Northern California's Sierra Nevada mountains are having a pretty good snow year, but the monster El Niño we're in right now hasn't been able to fully quench the state's drought. Currently, about 38 percent of the state is considered to be in "exceptional drought" — the worst possible designation. While that's less area than was under exceptional drought three months ago (and barely below the mark a year ago), California is still a long way from being flush with water.
That's especially true in Southern California, which was supposed to be the greatest beneficiary of a strong El Niño. Turns out, not all El Niños are the same for ski country's purposes. The concentration of warm water in the Pacific that defines the weather pattern isn't in the same area as it was in previous boomer snow years for Southern California. It also doesn't help that there's a high-pressure system currently blocking snow from reaching the region.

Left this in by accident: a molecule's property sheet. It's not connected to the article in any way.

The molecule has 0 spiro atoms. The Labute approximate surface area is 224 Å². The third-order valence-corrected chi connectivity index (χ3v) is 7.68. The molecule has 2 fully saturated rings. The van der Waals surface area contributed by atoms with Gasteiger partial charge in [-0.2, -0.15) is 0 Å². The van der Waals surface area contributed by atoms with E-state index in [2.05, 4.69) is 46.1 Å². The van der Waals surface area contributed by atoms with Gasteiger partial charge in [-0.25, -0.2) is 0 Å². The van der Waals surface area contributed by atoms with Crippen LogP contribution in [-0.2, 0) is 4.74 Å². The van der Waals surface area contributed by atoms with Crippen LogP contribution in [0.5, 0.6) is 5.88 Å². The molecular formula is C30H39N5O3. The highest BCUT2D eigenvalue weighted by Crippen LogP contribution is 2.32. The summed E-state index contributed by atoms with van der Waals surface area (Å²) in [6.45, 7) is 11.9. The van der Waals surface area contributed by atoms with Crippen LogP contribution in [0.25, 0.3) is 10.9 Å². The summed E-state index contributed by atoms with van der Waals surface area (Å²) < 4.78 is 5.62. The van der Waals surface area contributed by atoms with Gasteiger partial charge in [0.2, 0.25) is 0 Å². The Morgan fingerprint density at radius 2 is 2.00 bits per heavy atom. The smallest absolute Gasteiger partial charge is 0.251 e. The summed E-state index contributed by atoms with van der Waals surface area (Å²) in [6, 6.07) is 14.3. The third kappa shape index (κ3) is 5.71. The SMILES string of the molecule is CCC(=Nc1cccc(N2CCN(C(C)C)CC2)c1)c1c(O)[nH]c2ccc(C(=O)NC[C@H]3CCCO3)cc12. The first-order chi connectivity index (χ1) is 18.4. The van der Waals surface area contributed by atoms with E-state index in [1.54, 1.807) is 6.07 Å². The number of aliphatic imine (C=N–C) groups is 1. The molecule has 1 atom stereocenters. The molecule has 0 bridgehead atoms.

- Climate: El Niño not a drought-buster for California yet [Summit County Citizens Voice]
- A Super El Niño Storm Closes Lake Tahoe's Alpine Meadows [Curbed Ski]
- El Niño Hiatus: When Will the West See Snow Again? [Curbed Ski]
- Thanks to El Niño, California's Snowpack is the Deepest it's Been in Five Years [Curbed Ski]